Figure 1 shows the relationship between photosynthesis and irradiance. While the basic relationship is the same for all photosynthetic organisms, the actual values differ from organism to organism. Figure 2 shows the P-I curves for two corals from different depths. While the shapes of the curves are roughly the same, the coral from shallow water has a higher Pmax (30% higher than the deep water coral), and it reaches that at a much higher irradiance (more than four times higher). The differences in the P-I curves reflect the different photosynthetic efficiencies of the different corals.

Figure 2: P-I curves for Acropora digitfera from a depth of 1m and A. divaricata from a depth of 40m (after Chalker et al., 1983).

In addition to differences between organisms, the same organism will experience different average irradiance over time. For example, between summer and winter or if part of the colony becomes shaded by another coral growing above it. Under these changing conditions, the corals and their zooxanthellae adjust the efficiency of photosynthesis to ensure they receive sufficient energy. This is reflected in the change in the P-I relationship as it does between organisms.

The ability that corals and their zooxanthellae have to alter the efficiency of photosynthesis is called photoadapation. The actual changes themselves are processes of photoacclimatization. These processes include simple things like expanding the polyps to expose the zooxanthellae, changes in the quantity of the photosynthetic pigments, such as chlorophyll a, within the zooxanthellae, changes in the density of the zooxanthellae within the coral and changes in the colony growth form (Falkowski et al., 1990). It is also likely that photoprotective pigments made by the coral are part of photoacclimatization providing more or less photoprotection as required. Note that while the terms acclimatization and acclimation are frequently used interchangeably, in physiology, the former is used to describe changes made by an organism due to natural environmental changes, and the latter is used for changes induced experimentally (Schmidt-Nielsen, 1975). Photoacclimatization, therefore, refers to changes due to natural lighting changes.

The speed at which photoacclimatization occurs depends on the process. Expanding or closing polyps may take seconds. It takes hours to days for the zooxanthellae to adjust their photosynthetic pigments. It takes days to weeks for changes in zooxanthellae density to occur. Changes in growth form may take months or even years.


As mentioned above, photoacclimatization refers to processes that result from natural changes in lighting, such as seasonal or shading. Photoacclimation is used to describe those same processes under artificial changes, such as lamp changes in an aquarium or moving between aquaria with different lighting.

Under normal wild conditions changes are gradual and the difference in lighting that a single colony experiences is not all that great. Under aquarium conditions, however, the change in lighting can be quite drastic. In most cases we do not know at what depth a coral was collected and even if we did, the coral is likely to be subjected to low lighting from the time of its collection to the time it reaches our aquaria.

If the coral has been kept under low lights, it will have acclimated to those conditions by increasing its photosynthetic abilities. If the coral is then placed under intense or very intense lighting, its rate of photosynthesis will be much higher than before. As new corals are likely to be stressed, the ability for the zooxanthellae to photoinhibit may be compromised. Without fully functional photoinhibition, this can cause the polyp to be supersaturated with free oxygen and oxygen radicals, which are toxic to the coral. The coral produces enzymes to destroy the oxygen but this, in turn, produces hydrogen peroxide, which is dangerous and must be removed. If the coral is fast enough, it will expel the zooxanthellae, and even then it may later die due to insufficient energy. If the coral does not perform this process quickly, it will most probably die. Additionally, the coral may be exposed to more UV radiation than it was previously, and this radiation may damage the coral's tissue.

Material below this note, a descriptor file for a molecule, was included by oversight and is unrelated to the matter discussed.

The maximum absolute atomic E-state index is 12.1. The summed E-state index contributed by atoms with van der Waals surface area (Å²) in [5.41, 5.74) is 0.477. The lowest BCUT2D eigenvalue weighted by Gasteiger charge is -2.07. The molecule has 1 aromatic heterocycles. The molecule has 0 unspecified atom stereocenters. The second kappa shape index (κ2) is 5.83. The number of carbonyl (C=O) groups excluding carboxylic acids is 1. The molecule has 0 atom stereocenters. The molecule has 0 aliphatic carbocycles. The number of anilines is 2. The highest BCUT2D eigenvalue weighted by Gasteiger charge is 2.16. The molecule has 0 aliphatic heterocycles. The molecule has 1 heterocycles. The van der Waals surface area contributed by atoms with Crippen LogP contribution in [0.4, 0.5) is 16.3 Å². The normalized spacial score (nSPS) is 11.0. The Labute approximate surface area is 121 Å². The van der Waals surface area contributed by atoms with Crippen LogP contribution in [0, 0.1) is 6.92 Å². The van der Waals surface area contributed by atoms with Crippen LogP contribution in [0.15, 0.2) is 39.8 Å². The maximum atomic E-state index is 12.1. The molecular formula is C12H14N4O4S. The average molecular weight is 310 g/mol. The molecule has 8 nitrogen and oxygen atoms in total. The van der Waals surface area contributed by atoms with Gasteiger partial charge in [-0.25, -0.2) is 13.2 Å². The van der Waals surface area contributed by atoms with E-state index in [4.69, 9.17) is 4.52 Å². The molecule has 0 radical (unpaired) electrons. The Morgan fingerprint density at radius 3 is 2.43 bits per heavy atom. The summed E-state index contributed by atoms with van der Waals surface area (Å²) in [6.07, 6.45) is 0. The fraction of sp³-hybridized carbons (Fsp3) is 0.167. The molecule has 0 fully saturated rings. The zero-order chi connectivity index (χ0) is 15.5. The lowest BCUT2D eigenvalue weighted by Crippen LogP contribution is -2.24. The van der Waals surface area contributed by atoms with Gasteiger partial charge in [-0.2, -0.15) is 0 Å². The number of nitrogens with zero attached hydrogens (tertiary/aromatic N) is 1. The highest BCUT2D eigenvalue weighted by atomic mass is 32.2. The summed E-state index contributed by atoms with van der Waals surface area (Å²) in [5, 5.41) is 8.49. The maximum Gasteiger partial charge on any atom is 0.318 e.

To avoid the above situation it is always best to slowly acclimate all new corals to the new aquarium's lighting conditions (this is also true when changing the lighting on a tank with existing corals). Light intensity should be reduced for a period of a few days to a week, and then gradually increased until the coral receives the full intensity intended for it. The amount of time taken should depend on the previous lighting conditions, if known, and the intensity of the tank's lighting. It is always safer to use longer acclimation periods rather than shorter.

Light intensity can be reduced through a number of means:

  • Raising the lamps higher above the water surface
  • Placing a filter between the light and the new coral
  • Placing the new coral deep in the tank or in a more shaded area

For new corals, I prefer to place them on the bottom of the tank and then place a piece of shadecloth between the light and the new coral. This means that only the new coral is affected by the lighting change. After a week I remove the shadecloth. Later, I move the coral to a place closer to the lights, and then eventually to its final position.

Some corals may have come from lighting conditions similar to those in the tank, however, as the coral may be stressed, reducing the irradiance the coral receives is wise, at least until the coral has had a change to settle in. Exposing corals to lower light for these short times will have no detrimental effect. Reducing the photoperiod will only provide some benefit because the amount of time for damage to the corals to occur is quite short.

Some hobbyists don't bother photoacclimating their new corals and don't have any problems. It is far safer, however, to do some photoacclimation, especially if the corals are stressed.


Hopefully, I have shown the benefits of photoacclimation of corals and that by gradually increasing the amount of light new corals receive, aquarists will have few losses of new corals.

If you have any questions about this article, please visit my author forum on Reef Central.


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Salih A., Larkum A., Cox G., Kuhl M. and Hoegh-Guldberh O. 2000. Fluorescent pigments in corals are photoprotective. Nature 408:850-853.

Schmidt-Nielsen K. 1975. Animal Physiology: Adaptation and Environment. Cambridge University Press, London, 699pp.

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Coral Photoacclimation by Andrew Trevor-Jones -